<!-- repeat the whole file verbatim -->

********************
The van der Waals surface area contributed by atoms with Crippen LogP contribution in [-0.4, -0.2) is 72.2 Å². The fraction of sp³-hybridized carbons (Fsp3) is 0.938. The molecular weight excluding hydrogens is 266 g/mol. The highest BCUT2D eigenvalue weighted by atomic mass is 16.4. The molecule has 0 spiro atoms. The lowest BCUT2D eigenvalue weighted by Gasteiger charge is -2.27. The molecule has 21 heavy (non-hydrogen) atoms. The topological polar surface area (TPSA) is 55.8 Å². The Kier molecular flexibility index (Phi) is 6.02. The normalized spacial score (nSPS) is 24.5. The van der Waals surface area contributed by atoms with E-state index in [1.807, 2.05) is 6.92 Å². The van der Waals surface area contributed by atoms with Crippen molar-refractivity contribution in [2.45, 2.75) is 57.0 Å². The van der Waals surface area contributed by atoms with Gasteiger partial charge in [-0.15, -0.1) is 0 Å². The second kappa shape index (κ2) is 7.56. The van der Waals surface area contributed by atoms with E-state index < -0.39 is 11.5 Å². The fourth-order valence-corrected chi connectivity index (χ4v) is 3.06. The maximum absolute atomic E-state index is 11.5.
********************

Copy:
The van der Waals surface area contributed by atoms with Crippen LogP contribution in [-0.4, -0.2) is 72.2 Å². The fraction of sp³-hybridized carbons (Fsp3) is 0.938. The molecular weight excluding hydrogens is 266 g/mol. The highest BCUT2D eigenvalue weighted by atomic mass is 16.4. The molecule has 0 spiro atoms. The lowest BCUT2D eigenvalue weighted by Gasteiger charge is -2.27. The molecule has 21 heavy (non-hydrogen) atoms. The topological polar surface area (TPSA) is 55.8 Å². The Kier molecular flexibility index (Phi) is 6.02. The normalized spacial score (nSPS) is 24.5. The van der Waals surface area contributed by atoms with E-state index in [1.807, 2.05) is 6.92 Å². The van der Waals surface area contributed by atoms with Crippen molar-refractivity contribution in [2.45, 2.75) is 57.0 Å². The van der Waals surface area contributed by atoms with Gasteiger partial charge in [-0.15, -0.1) is 0 Å². The second kappa shape index (κ2) is 7.56. The van der Waals surface area contributed by atoms with E-state index < -0.39 is 11.5 Å². The fourth-order valence-corrected chi connectivity index (χ4v) is 3.06. The maximum absolute atomic E-state index is 11.5.